National Security

The Road to Singapore

A year ago North Korean President Kim Jong Un was threatening the world with nuclear missiles.  Pacific countries were running civil defense drills not seen since the 1950s. But on Tuesday President Trump will meet Kim in Singapore to discuss the denuclearization of the Korean peninsula. How did we get here, on the road to Singapore and a summit meeting, instead of preparing for nuclear war?

Presidential Resolve

The first answer is strong presidential leadership.  President Trump made it clear to the North Koreans – and to everyone else in the world – that no matter how anyone speaks, America carries a big stick. First, he showed resolve in Iraq, Syria, and Afghanistan.

He let military leaders set the rules of engagement.  His only instructions were to kill the bad guys. So we did in a matter of months what Obama wouldn’t allow the military to do for 6 years: destroy ISIS and bring the Taliban to heel.

Trump also used Syria to show Russian President Vladimir Putin that although he’s ready to talk about making peace, we are the strong party and Putin is the weak one.  When Putin’s mercenaries in Syria attacked American troops, we killed them – over 200 of them – in a single battle.  That showed Putin and the world that we are capable and willing.

Xi Jin Ping expected that North Korea would distract the American president, allowing China to continue its aggressive expansion in the South China Sea.  Maybe he thought that President Trump would bargain away navigation rights and territorial disputes in return for China’s bringing Kim to heel.  Instead, the U.S. Navy “showed presence” in the heart of the islands falsely claimed by China as their sovereign territory, throwing China off balance.  To further punctuate the message, President Trump threatened tariffs against Chinese goods, showing that we are confronting China on every issue that harms American interests.

The Nuclear Trap

Also on the road to Singapore, Trump explained very clearly to Kim that his nuclear weapons are no good without backing from China or Russia. I call it “the nuclear trap.” Kim thought nuclear weapons would give him security, but Trump showed him that if he attacks us, he’ll be killed.

If Kim uses nukes to start a war, the counterattack will annihilate him and his entire family.

A country with only a handful of nuclear weapons and no great power backing is like a person holding a gun that can’t pull the trigger. Holding that gun only makes him more likely to get shot. It becomes protection only when it is used.  But if Kim uses his weapons to start a war, the counterattack will annihilate him and his entire family.

Neither China nor Russia would join a nuclear war that Kim started.  That leaves Kim holding a gun with no hope ever of pulling that trigger.  President Trump captured decades of nuclear deterrence and non-proliferation doctrine in a single tweet: “I have a bigger button – and mine works!”

The Road to Singapore is Paved with Tax Reform

Pres. Trump vowed to make America great again, to put America first.  Tax reform was probably the most important thing he’s done to prepare for the summit.  It unleashed an explosive burst of economic activity the likes of which America hasn’t seen since the early 1980s.

Tax reform was probably the most important thing he’s done to prepare for the summit.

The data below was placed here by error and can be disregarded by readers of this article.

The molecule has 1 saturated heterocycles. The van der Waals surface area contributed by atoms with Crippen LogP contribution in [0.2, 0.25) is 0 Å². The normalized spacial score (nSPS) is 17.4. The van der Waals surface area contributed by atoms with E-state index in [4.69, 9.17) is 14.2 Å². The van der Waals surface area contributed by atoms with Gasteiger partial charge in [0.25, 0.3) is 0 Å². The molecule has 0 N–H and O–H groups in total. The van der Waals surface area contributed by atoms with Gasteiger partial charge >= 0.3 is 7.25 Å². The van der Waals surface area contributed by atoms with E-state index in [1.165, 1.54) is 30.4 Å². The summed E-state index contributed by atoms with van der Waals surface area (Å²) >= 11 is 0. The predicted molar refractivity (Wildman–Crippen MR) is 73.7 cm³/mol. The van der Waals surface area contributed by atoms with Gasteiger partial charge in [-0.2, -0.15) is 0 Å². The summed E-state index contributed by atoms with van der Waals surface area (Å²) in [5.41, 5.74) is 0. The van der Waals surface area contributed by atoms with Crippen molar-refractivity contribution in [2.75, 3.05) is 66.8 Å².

Every country in the world wants to benefit from our coming boom.  Because of that, they followed our lead on sanctions.  We even put sanctions on China when we caught Chinese ships selling fuel to North Korea.  Nobody argued with us because they all want a piece of the American pie.  North Korea saw that for once they couldn’t just evade the sanctions.

Intricate Diplomacy

Trump hasn’t gotten enough credit for his diplomatic maneuvering.  If George H.W. Bush or Barack Obama had achieved this level of progress, the world would have been praising their wisdom and depth of understanding.  But Trump is accused of light-mindedness, even as his approach is bearing fruit.

Diplomacy is like fishing . . .

Diplomacy is like fishing: you hook a big trout, and you have to play him deftly to keep him on the hook without snapping the line. It’s a delicate operation, and challenging enough with one fish.   But in world diplomacy, you have 200 lines in the water, and a small team helping one man manage them all.

Trump is doing that successfully.  He is showing hostile nations an opportunity to become potential friends, without shedding blood.  He is restoring the balance of interests between the U.S. and allied nations, to eliminate burdens on American producers of goods and services.

It is true that Trump’s methods are unorthodox: he imposes tariffs, then before retaliatory tariffs are imposed back on us, he proposes that the G7 nations become one huge duty-free zone.  That keeps opponents and allies alike off balance.  But perhaps only a narrow, twisting path leads to solving the problem of North Korean WMD.  Buckle up.

The opinions expressed here by contributors are their own and are not the view of OpsLens which seeks to provide a platform for experience-driven commentary on today's trending headlines in the U.S. and around the world. Have a different opinion or something more to add on this topic? Contact us for guidelines on submitting your own experience-driven commentary.
Bart Marcois

Bart Marcois (@bmarcois) was the principal deputy assistant secretary of energy for international affairs during the Bush administration. Additionally, Marcois served as a career foreign service officer with the State Department.

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